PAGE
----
The combination of sweet baklava, tottering stacks of “War by Can-dlelight” and an intimate crowd of students and faculty produced a lively mood in Persson Auditorium on Thursday, October 4. The third living author to visit campus this fall, Daniel Alarc??n, who was sporting a graphic t-shirt and wild curls, immediately garnered the affections of his audience.
Following an impressive introduction by Thomas A. Bartlett Chair and Professor of English Jane Pinchin and Associate Professor of English Jennifer Brice, Alarc??n began with a reading from his upcoming collec-tion of short stories. He read “The King is Always Above the People,” a tale illustrates the author’s innate connection to his native South America’s politics and culture. The Peruvian-born 35-year-old is well-known, and respected as a “literary border-crosser” among his contemporaries. As he spoke to Colgate students, Alarc??n explained that his stories have always come from his desire to better understand Lima, and that living there for eight months was “one of the most important experiences of his life.”
The author’s most popular work, “War By Candlelight,” deals with the effect that a relentless mix of violence, corruption and nat-ural disasters had on the people of Manhattan and Peru. Sharing his book and background with the audience of Persson Auditorium, Alarc??n stated how privileged he feels to be part of both Peruvian and American literary conversations.
The author’s experience as a Fulbright Scholar in Peru is just one of the many accomplishments that attest to his incredible skill as a mul-ticultural writer. Best known for his story collection, “War by Candle-light,” which was a finalist for the 2005 PEN-Hemingway Award, and his novel, “Lost City Radio,” Alarc??n is also the associate editor of the award-winning Peruvian magazine “Etiqueta Negra.” His Spanish radio program, “Radio the Ambulante,” which narrates stories from Latin America and the United States, showcases his use of language in ef-fectively linking the Spanish and English speaking worlds. The recipi-ent of a Whiting Writers’ Award in 2004, Alarc??n is a Distinguished Visiting Writer at UC Berkeley Center for Latin American Studies. His writing has appeared in various publications, including McSweeney’s, Harper’s and n+1.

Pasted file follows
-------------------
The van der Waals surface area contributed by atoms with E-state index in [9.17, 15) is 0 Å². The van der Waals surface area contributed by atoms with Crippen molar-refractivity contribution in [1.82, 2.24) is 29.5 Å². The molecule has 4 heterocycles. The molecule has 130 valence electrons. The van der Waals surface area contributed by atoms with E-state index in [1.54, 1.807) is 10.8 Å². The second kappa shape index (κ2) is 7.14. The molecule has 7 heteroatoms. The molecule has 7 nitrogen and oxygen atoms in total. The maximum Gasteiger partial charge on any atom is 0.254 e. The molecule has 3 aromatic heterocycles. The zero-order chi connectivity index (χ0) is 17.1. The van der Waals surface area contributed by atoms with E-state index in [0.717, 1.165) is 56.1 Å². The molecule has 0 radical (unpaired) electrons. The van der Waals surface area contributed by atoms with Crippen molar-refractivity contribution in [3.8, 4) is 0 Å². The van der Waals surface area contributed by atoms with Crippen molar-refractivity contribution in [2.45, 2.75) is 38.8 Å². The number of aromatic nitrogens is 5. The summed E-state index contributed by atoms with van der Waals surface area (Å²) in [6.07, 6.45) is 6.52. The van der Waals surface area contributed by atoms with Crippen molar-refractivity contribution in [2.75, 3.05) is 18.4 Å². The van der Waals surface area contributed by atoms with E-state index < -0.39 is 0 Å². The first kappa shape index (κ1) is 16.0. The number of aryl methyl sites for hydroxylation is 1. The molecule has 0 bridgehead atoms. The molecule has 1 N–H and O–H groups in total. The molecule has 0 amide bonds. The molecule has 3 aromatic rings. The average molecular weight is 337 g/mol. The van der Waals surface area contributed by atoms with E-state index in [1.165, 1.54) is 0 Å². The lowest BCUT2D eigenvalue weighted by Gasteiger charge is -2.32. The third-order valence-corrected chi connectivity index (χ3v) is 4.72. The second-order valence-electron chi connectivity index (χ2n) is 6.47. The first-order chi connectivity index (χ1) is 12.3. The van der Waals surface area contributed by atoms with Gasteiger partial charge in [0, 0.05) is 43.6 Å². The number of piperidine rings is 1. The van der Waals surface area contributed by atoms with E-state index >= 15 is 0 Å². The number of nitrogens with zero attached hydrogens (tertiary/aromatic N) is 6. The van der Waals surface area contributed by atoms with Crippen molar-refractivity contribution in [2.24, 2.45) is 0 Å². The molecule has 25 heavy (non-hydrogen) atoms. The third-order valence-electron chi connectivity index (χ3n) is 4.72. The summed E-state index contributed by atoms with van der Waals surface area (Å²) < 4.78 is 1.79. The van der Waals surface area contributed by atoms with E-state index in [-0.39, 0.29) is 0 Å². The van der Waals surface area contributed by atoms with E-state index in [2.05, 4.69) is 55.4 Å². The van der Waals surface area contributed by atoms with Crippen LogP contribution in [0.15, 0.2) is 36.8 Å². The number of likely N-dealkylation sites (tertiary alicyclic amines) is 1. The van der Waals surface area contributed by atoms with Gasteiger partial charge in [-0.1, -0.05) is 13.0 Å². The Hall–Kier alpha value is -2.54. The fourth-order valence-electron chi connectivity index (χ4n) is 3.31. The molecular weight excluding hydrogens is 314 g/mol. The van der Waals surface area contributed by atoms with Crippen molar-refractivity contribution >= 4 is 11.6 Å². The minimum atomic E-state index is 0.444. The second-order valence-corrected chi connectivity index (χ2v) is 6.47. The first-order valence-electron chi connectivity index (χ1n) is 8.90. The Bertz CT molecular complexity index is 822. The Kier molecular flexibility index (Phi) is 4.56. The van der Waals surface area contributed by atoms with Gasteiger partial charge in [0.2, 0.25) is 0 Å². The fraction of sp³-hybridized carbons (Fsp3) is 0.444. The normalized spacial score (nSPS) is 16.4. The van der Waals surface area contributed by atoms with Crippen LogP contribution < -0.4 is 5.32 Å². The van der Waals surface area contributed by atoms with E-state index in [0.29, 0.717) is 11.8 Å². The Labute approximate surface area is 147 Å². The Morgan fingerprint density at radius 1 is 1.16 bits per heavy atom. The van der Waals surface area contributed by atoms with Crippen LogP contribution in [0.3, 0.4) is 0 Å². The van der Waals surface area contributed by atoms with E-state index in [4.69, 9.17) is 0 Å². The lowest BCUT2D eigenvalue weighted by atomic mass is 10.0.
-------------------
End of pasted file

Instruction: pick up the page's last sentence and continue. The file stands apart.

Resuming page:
Answering Colgate students’ questions at the end of his visit to cam-pus, Alarc??n talked about his ever-changing list of favorite authors – the current group including Tobias Wolff, Junot Diaz and Joseph Roth – and reflected on his revision process, which he declared to be “long!” As a final piece of advice, Alarc??n asserted that writing about what one already knows is useless, and encouraged all burgeoning writers to instead write about what they want to know.
What does an award-winning author concede inside the Eng-lish classrooms of Lawrence Hall? In the case of Daniel Alarc??n, it would be the secret that in order to stop himself from getting distracted, he sometimes ties himself to the chair.
Contact Leah Robinson at [email protected]